For digital studios like Vuguru, the ongoing Web series revolution has meant two things. The days of snacking are over. And digital dimes are no longer going to cut it.
“The Millionaire Tour,” which is still in post production, is about a man who is picked up at the airport, only to be kidnapped. He spends the entirety of the series attempting to convince his kidnappers that he’s not the man they think he is. The title refers to a real phenomenon in Latin America, where wealthy individuals have been kidnapped, driven to various ATMs, forced to withdraw as much cash as possible, and then dumped in the middle of nowhere.
Ultimately, the show will be edited down to 85 minutes, which can be carved into 16 “chapters” for the Web, but can also run in its entirety on places like iTunes, Amazon or Netflix. In the case of “Booth,” that show was produced similarly in small chunks, but episodes on Hulu were recrafted to run about 24 minutes a piece.
“That model works for our budget and our scheduling and limits the losses that can happen,” explained Tanz, who said that the budget for “Millionaire” was under $1 million. “We need multiple windows. And we have to produce something that is feature length, broadcast quality.”
Under this model, “you have a much better shot of making all of your money back,” added Tanz. “You might make it all back online. But with ‘Booth,’ we made money on Hulu, we made money on Rogers, we made a little money internationally. And we have yet to go to Amazon and iTunes.”
Besides the multi-layer distribution model, Vuguru now also looks for “contained stories” which lend themselves to on-off DVDs or webisodes. That’s easier for audiences and keeps production costs low. For example, “Booth” took place entirely in a booth at a restaurant. “Millionaire” takes place for the most part in the back of a cab. “That sort of thing we always look for,” said Tanz.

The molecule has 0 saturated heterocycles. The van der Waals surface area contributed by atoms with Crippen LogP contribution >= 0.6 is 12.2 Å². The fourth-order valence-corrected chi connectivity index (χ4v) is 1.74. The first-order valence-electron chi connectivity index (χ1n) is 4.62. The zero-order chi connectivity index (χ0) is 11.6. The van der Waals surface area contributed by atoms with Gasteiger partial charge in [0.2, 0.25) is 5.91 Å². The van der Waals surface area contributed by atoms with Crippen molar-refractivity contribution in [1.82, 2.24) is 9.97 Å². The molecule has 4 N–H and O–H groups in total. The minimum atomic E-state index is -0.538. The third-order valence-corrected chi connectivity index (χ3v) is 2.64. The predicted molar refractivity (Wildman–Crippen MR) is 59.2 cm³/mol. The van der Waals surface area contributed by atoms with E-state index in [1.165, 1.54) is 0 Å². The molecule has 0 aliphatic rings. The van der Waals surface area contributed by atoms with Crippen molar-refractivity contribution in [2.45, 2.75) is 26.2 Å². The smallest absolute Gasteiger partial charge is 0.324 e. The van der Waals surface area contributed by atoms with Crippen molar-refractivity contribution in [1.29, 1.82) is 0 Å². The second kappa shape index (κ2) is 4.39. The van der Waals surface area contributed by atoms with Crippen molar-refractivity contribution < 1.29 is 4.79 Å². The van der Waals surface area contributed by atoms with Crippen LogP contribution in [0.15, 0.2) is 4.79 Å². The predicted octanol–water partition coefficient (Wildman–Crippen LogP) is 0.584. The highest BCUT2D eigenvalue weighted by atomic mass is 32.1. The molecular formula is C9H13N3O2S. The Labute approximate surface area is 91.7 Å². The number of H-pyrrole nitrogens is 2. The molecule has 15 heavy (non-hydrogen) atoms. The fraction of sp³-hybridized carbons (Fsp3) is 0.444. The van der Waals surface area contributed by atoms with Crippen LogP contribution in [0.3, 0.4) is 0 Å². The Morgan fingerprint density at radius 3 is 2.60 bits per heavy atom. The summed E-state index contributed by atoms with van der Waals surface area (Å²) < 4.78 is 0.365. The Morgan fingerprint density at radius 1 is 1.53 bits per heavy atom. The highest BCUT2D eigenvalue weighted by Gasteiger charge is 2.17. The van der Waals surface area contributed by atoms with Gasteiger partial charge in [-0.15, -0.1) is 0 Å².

That’s a departure from the sort of snackable, short-attention span content Vuguru was built on, when launched by former Disney CEO Michael Eisner back in 2007. The show’s first project was the successful teen drama “Prom Queen,” which featured daily 90 second episodes over a period of three months and premiered on MySpace of all places. Similarly, the soapy series “Foreign Body” — a prequel to a novel — unfolded in 50 episodes in 10 weeks back in 2008.
“We’re in a more patient mode these days,” said Tanz of consumer expectations in a long-form, Hulu era.
In this era, the quality of Web originals is rising. Shows like the Kiefer Sutherland-starring drama “The Confession,” as well as “Booth,” have helped elevate the medium. In the case of “Millionaire,” Vuguru took an original script and began shooting within a matter of months. Tanz is so confident in the show’s quality that he’s waiting for it to be completely before showing it to advertisers. “This is not something that is randomly cobbled together,” he said. “We found a screenplay we loved and jumped on it.”
“Booth” — which, according to Tanz, reached an audience on Hulu “in the millions” — was originally broadcast in its entirety by Rogers Media in Canada and the cable network FX in Brazil and other markets before making its U.S. debut on Hulu. Vuguru is planning the same sort of multi-pronged roll out for “Millionaire.”
Tanz should have something to show advertisers in about a month. It is a bit up in the air just how ads for the show will be sold, if at all, depending on the deal that gets cut. For example, a site like Hulu would sell the ads for “Millionaire,” splitting some revenue with Vuguru, while other properties like, say, Netflix would be a strict licensing fee.
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